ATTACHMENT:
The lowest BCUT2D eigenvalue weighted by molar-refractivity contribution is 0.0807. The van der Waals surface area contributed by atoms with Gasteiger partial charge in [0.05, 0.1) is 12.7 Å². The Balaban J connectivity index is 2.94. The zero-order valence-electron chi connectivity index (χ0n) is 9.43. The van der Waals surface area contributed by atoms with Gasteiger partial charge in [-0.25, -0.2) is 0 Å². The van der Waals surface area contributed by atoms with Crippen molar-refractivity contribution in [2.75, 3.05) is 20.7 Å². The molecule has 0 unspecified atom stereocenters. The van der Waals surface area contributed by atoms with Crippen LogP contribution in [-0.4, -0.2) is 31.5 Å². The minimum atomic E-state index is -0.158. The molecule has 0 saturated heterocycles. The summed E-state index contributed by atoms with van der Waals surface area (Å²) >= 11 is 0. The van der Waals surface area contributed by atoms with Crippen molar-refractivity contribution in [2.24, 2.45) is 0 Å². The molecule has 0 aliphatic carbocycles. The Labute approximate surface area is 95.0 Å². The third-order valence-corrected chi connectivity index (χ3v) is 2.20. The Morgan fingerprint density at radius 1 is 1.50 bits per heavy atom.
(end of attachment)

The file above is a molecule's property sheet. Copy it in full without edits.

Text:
The lowest BCUT2D eigenvalue weighted by molar-refractivity contribution is 0.0807. The van der Waals surface area contributed by atoms with Gasteiger partial charge in [0.05, 0.1) is 12.7 Å². The Balaban J connectivity index is 2.94. The zero-order valence-electron chi connectivity index (χ0n) is 9.43. The van der Waals surface area contributed by atoms with Gasteiger partial charge in [-0.25, -0.2) is 0 Å². The van der Waals surface area contributed by atoms with Crippen molar-refractivity contribution in [2.75, 3.05) is 20.7 Å². The molecule has 0 unspecified atom stereocenters. The van der Waals surface area contributed by atoms with Crippen LogP contribution in [-0.4, -0.2) is 31.5 Å². The minimum atomic E-state index is -0.158. The molecule has 0 saturated heterocycles. The summed E-state index contributed by atoms with van der Waals surface area (Å²) >= 11 is 0. The van der Waals surface area contributed by atoms with Crippen molar-refractivity contribution in [2.24, 2.45) is 0 Å². The molecule has 0 aliphatic carbocycles. The Labute approximate surface area is 95.0 Å². The third-order valence-corrected chi connectivity index (χ3v) is 2.20. The Morgan fingerprint density at radius 1 is 1.50 bits per heavy atom.